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Palen Music Center Quick Note

Monday, April 6, 2009


The PMC Quick Note is a service provided to all area directors. It is part of our mission to support the lives of band directors across the Midwest. The Quick Note contains helpful tips and suggestions from area directors, spotlights on area college and university band programs, calendars of upcoming events, advocacy articles promoting music education, links to helpful web resources, and much more.  Comments, suggestions, ideas, and articles are always welcome.


Looking for help on a particular topic? Be sure to check out our Quick Note Catalog of back issues!

A study of 7,500 university students revealed that music majors scored the highest reading scores among all majors including English, biology, chemistry and math.

-- The Case for Music in the Schools, Phi Delta Kappa, 1994

Success in Your First Years of Teaching: Some Helpful Advice by David Branson

The information found below was used with permission from Conn-Selmer. To see the source material, visit Conn-Selmer Keynotes online magazine.

You were recently hired for you first job. How exciting! Along with that excitement is likely some trepidation, and that feeling of "what have I done"? You are not alone most teachers have felt that way during their first few years of teaching. Where do you go from here? What are the next steps?

This article will discuss the following:
-- Basic knowledge all teachers need to know
-- Surprises encountered by many young teachers during the first year of teaching
-- Words of wisdom and advice collected from master teachers over the years.

To be a successful music teacher there is basic knowledge, skills, and attributes that you must possess and develop.
-- An outstanding understanding of music, and the music making process.
-- The understanding of music theory and music history to do score analysis as needed for your job
-- Fundamental understanding of child development, and how students learn.
-- Be organized, practice good time management, and have solid verbal and written communication skills.
-- The love of children and a positive outlook on the education process.

With these skills and knowledge you are ready to begin you teaching career. So what is next? Ah, the surprises that many first year teachers have discovered:
-- The job is much harder than it looks from the perspective of a student or student teaching
-- It takes a lot more time to be a successful teacher than might be expected.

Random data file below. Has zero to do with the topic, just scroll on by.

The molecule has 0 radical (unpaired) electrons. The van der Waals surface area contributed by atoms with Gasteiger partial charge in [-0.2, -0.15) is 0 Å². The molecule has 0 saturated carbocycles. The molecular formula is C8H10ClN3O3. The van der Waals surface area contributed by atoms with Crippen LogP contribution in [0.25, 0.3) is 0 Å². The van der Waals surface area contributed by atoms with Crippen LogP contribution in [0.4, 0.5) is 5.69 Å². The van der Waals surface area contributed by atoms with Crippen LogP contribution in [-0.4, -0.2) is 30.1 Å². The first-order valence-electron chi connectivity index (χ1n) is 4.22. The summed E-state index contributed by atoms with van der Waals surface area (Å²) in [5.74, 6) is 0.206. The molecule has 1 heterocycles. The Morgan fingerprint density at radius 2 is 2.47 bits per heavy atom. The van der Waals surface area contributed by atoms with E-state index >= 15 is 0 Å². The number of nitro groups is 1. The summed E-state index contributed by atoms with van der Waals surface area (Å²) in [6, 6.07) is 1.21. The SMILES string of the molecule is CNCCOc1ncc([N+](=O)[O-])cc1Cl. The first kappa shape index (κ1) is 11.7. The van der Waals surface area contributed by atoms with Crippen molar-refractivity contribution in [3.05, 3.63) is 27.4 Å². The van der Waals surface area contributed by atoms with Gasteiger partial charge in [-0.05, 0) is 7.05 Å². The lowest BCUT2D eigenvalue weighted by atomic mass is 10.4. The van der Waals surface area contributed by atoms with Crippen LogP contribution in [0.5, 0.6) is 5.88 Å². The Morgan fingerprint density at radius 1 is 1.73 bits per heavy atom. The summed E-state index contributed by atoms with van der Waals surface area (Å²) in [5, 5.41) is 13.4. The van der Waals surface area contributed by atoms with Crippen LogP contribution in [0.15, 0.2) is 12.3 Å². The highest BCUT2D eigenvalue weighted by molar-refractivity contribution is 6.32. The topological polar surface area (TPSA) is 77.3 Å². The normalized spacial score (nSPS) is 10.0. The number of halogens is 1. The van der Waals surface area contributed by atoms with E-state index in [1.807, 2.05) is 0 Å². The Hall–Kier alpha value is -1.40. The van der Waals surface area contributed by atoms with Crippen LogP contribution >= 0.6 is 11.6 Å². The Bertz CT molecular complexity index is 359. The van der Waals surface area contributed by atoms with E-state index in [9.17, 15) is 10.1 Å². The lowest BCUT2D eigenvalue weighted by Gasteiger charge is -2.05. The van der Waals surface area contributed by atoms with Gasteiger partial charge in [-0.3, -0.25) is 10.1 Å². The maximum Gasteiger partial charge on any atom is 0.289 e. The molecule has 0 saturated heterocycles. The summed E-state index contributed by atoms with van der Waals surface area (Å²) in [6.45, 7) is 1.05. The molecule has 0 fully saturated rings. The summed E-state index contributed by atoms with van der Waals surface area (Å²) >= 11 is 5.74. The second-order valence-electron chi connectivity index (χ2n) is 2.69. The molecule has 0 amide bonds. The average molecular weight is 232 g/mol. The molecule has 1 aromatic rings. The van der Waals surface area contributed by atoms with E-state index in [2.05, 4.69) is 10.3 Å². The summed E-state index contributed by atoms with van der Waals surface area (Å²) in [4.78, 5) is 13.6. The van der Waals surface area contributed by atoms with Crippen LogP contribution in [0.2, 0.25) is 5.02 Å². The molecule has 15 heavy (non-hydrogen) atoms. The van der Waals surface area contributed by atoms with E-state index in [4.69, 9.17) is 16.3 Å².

-- A teacher is in a classroom by themselves with no one here to help out.
-- It is easy to feel overwhelmed at times by the tasks teachers need to complete
-- Working with parents is more difficult than expected
-- Finding time to be an advocate for your program when you are so busy

What can you do to be successful? Some sound advice for master teachers.
First, ask questions when you do not understand or are puzzled. There is a great network of other teachers out there to help you, talk to colleagues both within and outside your content area. A great lesson that I learned is that virtually everyone has good advice to offer, you just need to listen carefully, give thoughtful consideration, and filter the advice to fit your situation.
It is important that you understand that your school administration is there to support you and help you to become successful. Make decisions based on what is best for students, this will guide you well in your career.
Develop your teacher toolbox by observing other teachers and attending concerts. This will help you learn teaching techniques and music literature. Then only work with good literature, and always have specific learning objectives for every piece of music that you teach to students.

Be organized and work to always meet deadlines. Keep parents informed and talk with parents and students before the problems get too big. Parents are grateful for an early contact about any issues and will work with you to resolve the problem you and their child. Again, if your decisions are based on what is best for students you will be building an advocacy base for your program. Develop a handbook for your program that includes program goals and objectives, procedures, and a yearly calendar.

Be passionate about your work with students and your art form. The most important key to success is the genuine love of teaching of students, and the sharing of the beautiful art form, music.

David currently serves as the Administrator for music/art for the Washoe County School District in Reno, Nevada. He is responsible for coordinating all music and arts activities for the school district. He is responsible to coordinate all professional development training for the fine arts program staff. Prior to his current assignment David taught at Clayton middle school, Edward C. Reed high school  and other elementary schools in the WCSD.  Before moving to Reno, David served as music coordinator for the Livermore Unified school district in California as well as teaching Band, Jazz, Orchestra and Choir. He was also a part time instructor for Chabot College in Hayward, California.

Contact Your Local Palen Music Center

Can we assist you with anything?  Please contact your local Palen Music Center school road representative for all of your music education needs.


Springfield Bob Hopkins, Mike Brown, and Jeromy Pope (417) 882-7000
Columbia Robert Pitts and Stephenie Algya (573) 256-5555
Liberty Ken Crisp and Dick Murdock (816) 792-8301
Joplin Wayne Blades, Scott Frederickson, and Zach Houser (417) 781-3100
Broken Arrow Mark VanVranken and Tiffany Hanson (918) 770-6827


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